Lung cancer is the leading cause of cancer death among both men and women. Annually, over 163,500 deaths from lung cancer occur, which are 28% of all cancer deaths. Lung cancer accounts for more deaths than prostate, breast, and colon cancer combined. The 1-year survival rate remains approximately 41%, and the 5-year survival rate is 15%. Only 16% of lung cancers are found at an early, localized stage, when the 5-year survival rate is 49%. The survival rate for lung cancer has not improved over the last 10 years.
There are two major types of lung cancer: small cell lung cancer (SCLC) and non–small cell lung cancer (NSCLC). Sometimes a lung cancer shows characteristics of both types and is labeled small cell/large cell carcinoma. Both types have the capacity to synthesize bioactive products and produce paraneoplastic syndromes such as the syndrome of inappropriate antidiuretic hormones (SIADH), Cushing’s syndrome, and Eaton-Lambert syndrome of neuromuscular disorder.
SCLC accounts for 13% of all lung cancers and is almost always caused by smoking. SCLC is characterized by small, round to oval cells generally beginning in the neuroendocrine cells of the bronchoepithelium of the lungs. They start multiplying quickly into large tumors and can spread to the lymph nodes and other organs. At the time of diagnosis, approximately 70% have already metastasized, often to the brain. SCLC is sometimes called small cell undifferentiated carcinoma and oat cell carcinoma.
NSCLC accounts for almost 87% of all lung cancers and includes three subtypes: squamous cell carcinoma, adenocarcinoma, and large cell undifferentiated carcinoma. Squamous cell carcinoma, also associated with smoking, tends to be located centrally, near a bronchus, and accounts for approximately 25% to 30% of all lung cancers. Adenocarcinoma, accounting for 40% of all large cell carcinoma, is usually found in the outer region of the lung. One type of adenocarcinoma, bronchioloalveolar carcinoma, tends to produce a better prognosis than other types of lung cancer and is sometimes associated with areas of scarring. Large cell undifferentiated carcinoma starts in any part of the lung, grows quickly, and results in a poor prognosis owing to early metastasis; approximately 10% to 15% of lung cancers are large cell undifferentiated carcinoma.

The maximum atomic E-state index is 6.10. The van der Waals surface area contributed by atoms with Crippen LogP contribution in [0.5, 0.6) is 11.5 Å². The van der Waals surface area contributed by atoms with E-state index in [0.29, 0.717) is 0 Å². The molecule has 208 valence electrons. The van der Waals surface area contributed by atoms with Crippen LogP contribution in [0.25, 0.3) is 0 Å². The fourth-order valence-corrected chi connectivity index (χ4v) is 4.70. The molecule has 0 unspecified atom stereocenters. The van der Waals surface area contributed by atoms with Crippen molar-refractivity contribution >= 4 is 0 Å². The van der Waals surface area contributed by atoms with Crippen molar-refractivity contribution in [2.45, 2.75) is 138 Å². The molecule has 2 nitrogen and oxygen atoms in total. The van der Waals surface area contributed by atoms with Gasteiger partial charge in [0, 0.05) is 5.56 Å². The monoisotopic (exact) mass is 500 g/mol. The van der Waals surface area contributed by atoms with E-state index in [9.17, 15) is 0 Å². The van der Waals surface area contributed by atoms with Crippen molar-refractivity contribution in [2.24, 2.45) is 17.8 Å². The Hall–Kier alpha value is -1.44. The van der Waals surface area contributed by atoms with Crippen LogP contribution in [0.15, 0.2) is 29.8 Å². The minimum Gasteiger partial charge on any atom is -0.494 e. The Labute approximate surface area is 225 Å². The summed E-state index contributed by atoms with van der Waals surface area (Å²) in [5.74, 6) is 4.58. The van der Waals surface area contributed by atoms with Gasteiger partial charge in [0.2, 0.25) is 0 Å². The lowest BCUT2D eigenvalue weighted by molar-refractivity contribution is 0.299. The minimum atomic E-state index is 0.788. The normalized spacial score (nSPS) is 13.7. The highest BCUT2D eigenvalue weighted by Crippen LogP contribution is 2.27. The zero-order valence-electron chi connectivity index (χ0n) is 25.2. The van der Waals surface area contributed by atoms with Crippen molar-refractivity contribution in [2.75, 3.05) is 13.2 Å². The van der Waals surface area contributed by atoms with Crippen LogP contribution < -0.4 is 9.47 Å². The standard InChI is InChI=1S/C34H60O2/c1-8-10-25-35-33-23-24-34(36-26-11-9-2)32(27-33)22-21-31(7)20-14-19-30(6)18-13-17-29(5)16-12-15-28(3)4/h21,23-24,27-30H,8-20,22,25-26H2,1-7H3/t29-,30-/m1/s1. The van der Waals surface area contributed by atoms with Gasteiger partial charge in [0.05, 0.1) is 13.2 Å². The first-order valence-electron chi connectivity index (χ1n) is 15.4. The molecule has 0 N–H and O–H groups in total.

The hilus of the lung, close to the larger divisions of the bronchi, is the most frequent site of lung cancer. Abnormal cells divide and accumulate over time. As the cells grow into a carcinoma, they make the bronchial lining irregular and uneven. The tumor may penetrate the lung wall and surrounding tissue or grow into the opening (lumen) of the bronchus. In more than 50% of patients, the tumor spreads into the lymph nodes and then into other organs.
Systemic effects of the lung tumor that are unrelated to metastasis may affect the endocrine, hematologic, neuromuscular, and dermatologic systems. These changes may cause connective tissue and vascular abnormalities, referred to as paraneoplastic syndromes. In lung cancer, the most common endocrine syndromes are SIADH, Cushing’s syndrome, and gynecomastia. Complications of lung cancer include emphysema, bronchial obstruction, atelectasis, pulmonary abscesses, pleuritis, bronchitis, and compression on the vena cava.
Approximately 80% of lung cancers are related to cigarette smoking. Lung cancer is 10 times more common in smokers than in nonsmokers. In particular, squamous cell and small cell carcinoma are associated with smoking. Other risk factors include exposure to carcinogenic industrial and air pollutants—such as asbestos, coal dust, radon, and arsenic—and family history.
Nursing care plan assessment and physical examination